Tuesday, 14 May 2013

Where's the Outrage?

It's a  futile pass-time, but I like coming up with definitions of 'left-wing' and 'right wing'. For most people it's like the difference between pornography and art in that "I'll know it when I see it" but it's fun to deconstruct the mindset of the two tribes of politics.


There are many theories which try to put policy answers - Left-wing is statist for example but few argue the idea Fascists are other than right-wing collectivist totalitarians, while anarchists are mostly creatures of the left. Nazis and Communists are right and left-wing respectively. The former are dictators allied to the owners of capital, the latter to the means of production. The effect of both is big piles of corpses. Policy is unsatisfactory to define what they are: 'Left' or 'Right' is about a mindset.

Here's a thought: Where's your outrage directed? Are you outraged about policy on behalf of people you know or yourself? High taxes, too much ill-thought-through legislation? Do you campaign against roads cutting through YOUR back yard? Then you're probably right-wing. The left-wing get outraged about things that happen to OTHERS, specifically people they don't know. 'The Poor' whether here or in the third world and so forth. While the right are demanding/opposing a bypass in the local area, the left are outraged about Roads round someone else's town that cut through a site of environmental concern for example.

The problem with the right-wing world view is that it tends towards nimbyism and rather ignores social problems once they're put out of sight. The problem with the left-wing view is that it tends to see people as mute recipients of state charity, and tends to stick its nose where its not needed or wanted, to everyone's cost. It sees the problems of the prosperous majority as very small next to the problems of their clients, and ends up seeing the Bourgeoisie as a mere source of funds.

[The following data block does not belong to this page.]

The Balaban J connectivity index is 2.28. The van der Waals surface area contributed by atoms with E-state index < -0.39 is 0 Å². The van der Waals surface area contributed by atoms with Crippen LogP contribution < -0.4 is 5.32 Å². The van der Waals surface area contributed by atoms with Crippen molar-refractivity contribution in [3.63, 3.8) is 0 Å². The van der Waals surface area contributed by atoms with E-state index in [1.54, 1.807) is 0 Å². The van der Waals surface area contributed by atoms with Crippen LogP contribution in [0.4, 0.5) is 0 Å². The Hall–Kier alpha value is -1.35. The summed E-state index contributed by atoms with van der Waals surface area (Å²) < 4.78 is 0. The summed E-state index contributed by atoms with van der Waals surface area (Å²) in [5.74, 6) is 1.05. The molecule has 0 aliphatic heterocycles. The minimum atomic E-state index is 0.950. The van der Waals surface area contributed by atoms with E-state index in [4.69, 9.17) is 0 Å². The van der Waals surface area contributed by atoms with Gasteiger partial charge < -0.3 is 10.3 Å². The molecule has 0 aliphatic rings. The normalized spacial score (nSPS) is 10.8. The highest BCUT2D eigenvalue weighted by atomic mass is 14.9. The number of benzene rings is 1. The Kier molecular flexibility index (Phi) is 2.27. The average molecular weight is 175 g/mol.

Both views are necessary to temper the excesses of the other. Without the right, the left over-legislates to solve perceived social problems, and in doing so, kills the golden goose of private business and wealth-creation. Left wing outrage, because it's on someone-else's behalf, is likely to be less accurately directed. As are the perceived solutions, which are often more about the left-winger's own prejudices. However, without the left, genuine social problems can be left to fester.

And there we have the glorious creative tension built into the combative two-party politics, which is being lost in the multi-party system which will gift power to party managers and consensus-seekers. Consensus is almost always sub-optimal. Without the tension created by competing outrage, "consensus" will end up being in effect "the man in Whitehall knows best" when all the evidence is clear that, in the long-run, he doesn't. Of course there are exceptions. Any left/right rule is bound to be simplistic, and riven with exceptions. But think about the things you're outraged about. How many of them directly affect you?



3 comments:

Anonymous said...

I am outraged by the blanket smoking ban as it means I can not longer enjoy a visit to the pub in the way that I could before July 2007, and half the pubs in my neighbourhood have closed down.

Jackart said...

Again, it was a shit policy by Labour, but of insufficient import to make me vote UKIP.

Anonymous said...

After reading your opening paragraphs I thought that was why the modern view for an X, Y axis to determine where one stands politically is in vogue. Whereby the left / right gamut runs from collectivist action to individualism and the north / south axis ranges from small state to totalitarianism.

Mr Pants.

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